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Lo, Malinda

Book - 2011
Average Rating: 4 stars out of 5.
Seventeen-year-olds Kaede and Taisin are called to go on a dangerous and unprecedented journey to Tanlili, the city of the Fairy Queen, in an effort to restore the balance of nature in the human world.

Publisher: New York : Little, Brown, 2011
Edition: 1st ed
ISBN: 031604007X
Branch Call Number: LO M
Lo, M
Characteristics: 371 p. : map ; 22 cm


From the critics

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Jan 30, 2015
  • Bungie3eignuB rated this: 5 stars out of 5.


Dec 13, 2014
  • derikam rated this: 4 stars out of 5.

This book was good from beginning to end. I especially loved how the author dealt with death, she never made murder seem nobel, just necessary. It was very realistic.

Oct 12, 2012
  • x_kae rated this: 3 stars out of 5.

I absolutely adored Ash, and while I enjoyed the Huntress, as well, It doesn't seem as entertaining and fast paced. Maybe I've just grown up since then and have read better books, but overall it's still a good read. As a fantasy book I would give it 3 stars, and as a lesbian romance novel I would give it 4.

Jul 28, 2012
  • rixonkarla rated this: 5 stars out of 5.

Malinda Lo is my writing hero. This is a prequel/companion book to 'Ash', and in my opinion is the better book. The writing is fantastic, its refreshing to read a fantasy that isn't Euro-centric, and I loved the characters.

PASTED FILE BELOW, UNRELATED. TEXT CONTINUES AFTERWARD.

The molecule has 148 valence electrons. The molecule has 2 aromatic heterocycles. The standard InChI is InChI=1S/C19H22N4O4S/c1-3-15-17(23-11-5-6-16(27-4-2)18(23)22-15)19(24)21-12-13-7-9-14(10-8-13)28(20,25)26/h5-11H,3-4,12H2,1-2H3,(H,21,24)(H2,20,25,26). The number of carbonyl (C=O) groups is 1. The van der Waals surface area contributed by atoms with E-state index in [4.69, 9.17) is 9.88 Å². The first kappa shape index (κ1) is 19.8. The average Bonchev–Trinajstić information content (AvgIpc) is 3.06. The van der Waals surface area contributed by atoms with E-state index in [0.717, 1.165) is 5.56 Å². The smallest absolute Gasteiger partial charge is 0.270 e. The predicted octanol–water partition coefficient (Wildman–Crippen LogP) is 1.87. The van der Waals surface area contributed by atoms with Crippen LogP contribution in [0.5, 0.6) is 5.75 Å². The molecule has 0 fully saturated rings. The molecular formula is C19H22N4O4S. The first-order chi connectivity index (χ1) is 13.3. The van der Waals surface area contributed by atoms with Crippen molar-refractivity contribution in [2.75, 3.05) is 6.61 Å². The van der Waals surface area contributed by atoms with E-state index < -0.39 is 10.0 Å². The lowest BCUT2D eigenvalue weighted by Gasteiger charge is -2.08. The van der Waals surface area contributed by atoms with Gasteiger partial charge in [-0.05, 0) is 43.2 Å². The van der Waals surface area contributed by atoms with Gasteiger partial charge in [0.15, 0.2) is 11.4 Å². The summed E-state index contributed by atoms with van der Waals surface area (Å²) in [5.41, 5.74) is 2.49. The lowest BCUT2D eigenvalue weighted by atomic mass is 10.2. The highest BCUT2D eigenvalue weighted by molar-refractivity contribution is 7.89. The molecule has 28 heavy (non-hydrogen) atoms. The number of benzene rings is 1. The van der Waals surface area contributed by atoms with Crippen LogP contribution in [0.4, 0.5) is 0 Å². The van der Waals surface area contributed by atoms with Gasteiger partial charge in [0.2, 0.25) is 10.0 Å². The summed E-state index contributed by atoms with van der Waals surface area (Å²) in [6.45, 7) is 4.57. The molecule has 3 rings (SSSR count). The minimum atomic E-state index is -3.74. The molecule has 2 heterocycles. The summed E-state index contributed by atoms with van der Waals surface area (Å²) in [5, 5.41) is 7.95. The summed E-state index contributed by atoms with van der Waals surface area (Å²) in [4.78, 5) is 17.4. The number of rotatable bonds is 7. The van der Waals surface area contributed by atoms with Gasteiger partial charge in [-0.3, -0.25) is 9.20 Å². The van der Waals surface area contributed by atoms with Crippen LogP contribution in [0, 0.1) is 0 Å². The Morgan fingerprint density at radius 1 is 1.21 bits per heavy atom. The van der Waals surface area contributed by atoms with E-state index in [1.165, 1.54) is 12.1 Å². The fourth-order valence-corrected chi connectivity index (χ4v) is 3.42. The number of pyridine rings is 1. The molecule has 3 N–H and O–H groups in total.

Jul 19, 2012
  • Ashley Chen rated this: 4.5 stars out of 5.

First of all, 3rd POV! WOOT! LOVE LOVE LOVE!

The cover reminded me of a Japanese Mulan. Also I ADORED how every chapter, the first letter is intricately decorated. The map is beautifully drawn with great details but was also the simplest map I have seen. All the other maps I've seen always confuses me but this one actually made sense! :) WOOT! This book started out great because of how the parts were separated by a quote from The Book of Change. This totally reminded me of The Relic Masters series (and I LOVED that series) so Huntress had a fantastic start. If you love The Seven Realm series and the Grey Wolf Throne series, you will love this.
I love the writing style of Malinda. The words just form in such poetic way. It is so magical and captivating. The story is magical and mystical. The words seem to hypnotize me and dragging me deeper into the book. The world building is just amazing. I love how this book ultimately is a fantasy adventure book but there just a hint of romance. I think these types of book are my all-time favorites. It totally reminded me why I love the fantasy genre. The chapters are divided into little chunks that I adore. When I read, I read in small chunks. The mystery of the whole thing keeps you within the book. The creatures are like the Spiderwick Chronicles. The weirdness like the experiments from Fullmetal Alchemists. I love the Chinese and Japanese traditions in the book.